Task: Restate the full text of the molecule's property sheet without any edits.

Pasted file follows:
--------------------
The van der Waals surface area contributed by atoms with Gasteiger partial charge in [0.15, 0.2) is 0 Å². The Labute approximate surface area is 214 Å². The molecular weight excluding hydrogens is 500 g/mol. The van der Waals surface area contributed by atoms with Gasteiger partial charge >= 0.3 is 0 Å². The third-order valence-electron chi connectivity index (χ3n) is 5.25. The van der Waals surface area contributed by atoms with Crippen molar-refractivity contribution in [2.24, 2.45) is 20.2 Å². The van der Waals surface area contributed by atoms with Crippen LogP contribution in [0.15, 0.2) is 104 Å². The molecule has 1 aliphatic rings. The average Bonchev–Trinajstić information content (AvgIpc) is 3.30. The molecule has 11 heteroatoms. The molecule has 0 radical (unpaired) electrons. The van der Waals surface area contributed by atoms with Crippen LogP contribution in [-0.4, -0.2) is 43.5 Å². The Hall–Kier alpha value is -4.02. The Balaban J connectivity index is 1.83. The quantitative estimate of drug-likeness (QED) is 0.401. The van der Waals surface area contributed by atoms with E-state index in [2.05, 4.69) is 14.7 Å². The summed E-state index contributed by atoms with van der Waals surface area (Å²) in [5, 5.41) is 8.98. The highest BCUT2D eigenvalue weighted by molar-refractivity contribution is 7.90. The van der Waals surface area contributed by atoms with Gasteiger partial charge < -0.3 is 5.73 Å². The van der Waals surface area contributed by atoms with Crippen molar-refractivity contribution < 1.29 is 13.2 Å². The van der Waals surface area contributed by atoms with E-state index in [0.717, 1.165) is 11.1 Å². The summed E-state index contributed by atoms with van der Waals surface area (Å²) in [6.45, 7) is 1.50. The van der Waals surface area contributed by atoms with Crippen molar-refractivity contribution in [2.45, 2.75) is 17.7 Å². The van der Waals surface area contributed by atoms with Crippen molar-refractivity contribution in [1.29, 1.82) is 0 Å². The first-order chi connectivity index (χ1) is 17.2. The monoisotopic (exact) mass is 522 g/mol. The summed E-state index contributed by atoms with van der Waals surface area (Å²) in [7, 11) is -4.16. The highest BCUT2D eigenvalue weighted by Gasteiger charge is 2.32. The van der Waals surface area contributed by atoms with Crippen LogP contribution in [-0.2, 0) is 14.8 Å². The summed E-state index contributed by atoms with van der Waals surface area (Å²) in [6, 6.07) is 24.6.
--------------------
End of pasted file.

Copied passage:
The van der Waals surface area contributed by atoms with Gasteiger partial charge in [0.15, 0.2) is 0 Å². The Labute approximate surface area is 214 Å². The molecular weight excluding hydrogens is 500 g/mol. The van der Waals surface area contributed by atoms with Gasteiger partial charge >= 0.3 is 0 Å². The third-order valence-electron chi connectivity index (χ3n) is 5.25. The van der Waals surface area contributed by atoms with Crippen molar-refractivity contribution in [2.24, 2.45) is 20.2 Å². The van der Waals surface area contributed by atoms with Crippen LogP contribution in [0.15, 0.2) is 104 Å². The molecule has 1 aliphatic rings. The average Bonchev–Trinajstić information content (AvgIpc) is 3.30. The molecule has 11 heteroatoms. The molecule has 0 radical (unpaired) electrons. The van der Waals surface area contributed by atoms with Crippen LogP contribution in [-0.4, -0.2) is 43.5 Å². The Hall–Kier alpha value is -4.02. The Balaban J connectivity index is 1.83. The quantitative estimate of drug-likeness (QED) is 0.401. The van der Waals surface area contributed by atoms with E-state index in [2.05, 4.69) is 14.7 Å². The summed E-state index contributed by atoms with van der Waals surface area (Å²) in [5, 5.41) is 8.98. The highest BCUT2D eigenvalue weighted by molar-refractivity contribution is 7.90. The van der Waals surface area contributed by atoms with Gasteiger partial charge < -0.3 is 5.73 Å². The van der Waals surface area contributed by atoms with Crippen molar-refractivity contribution < 1.29 is 13.2 Å². The van der Waals surface area contributed by atoms with E-state index in [0.717, 1.165) is 11.1 Å². The summed E-state index contributed by atoms with van der Waals surface area (Å²) in [6.45, 7) is 1.50. The van der Waals surface area contributed by atoms with Crippen molar-refractivity contribution in [2.45, 2.75) is 17.7 Å². The van der Waals surface area contributed by atoms with Crippen molar-refractivity contribution in [1.29, 1.82) is 0 Å². The first-order chi connectivity index (χ1) is 17.2. The monoisotopic (exact) mass is 522 g/mol. The summed E-state index contributed by atoms with van der Waals surface area (Å²) in [7, 11) is -4.16. The highest BCUT2D eigenvalue weighted by Gasteiger charge is 2.32. The van der Waals surface area contributed by atoms with Crippen LogP contribution in [-0.2, 0) is 14.8 Å². The summed E-state index contributed by atoms with van der Waals surface area (Å²) in [6, 6.07) is 24.6.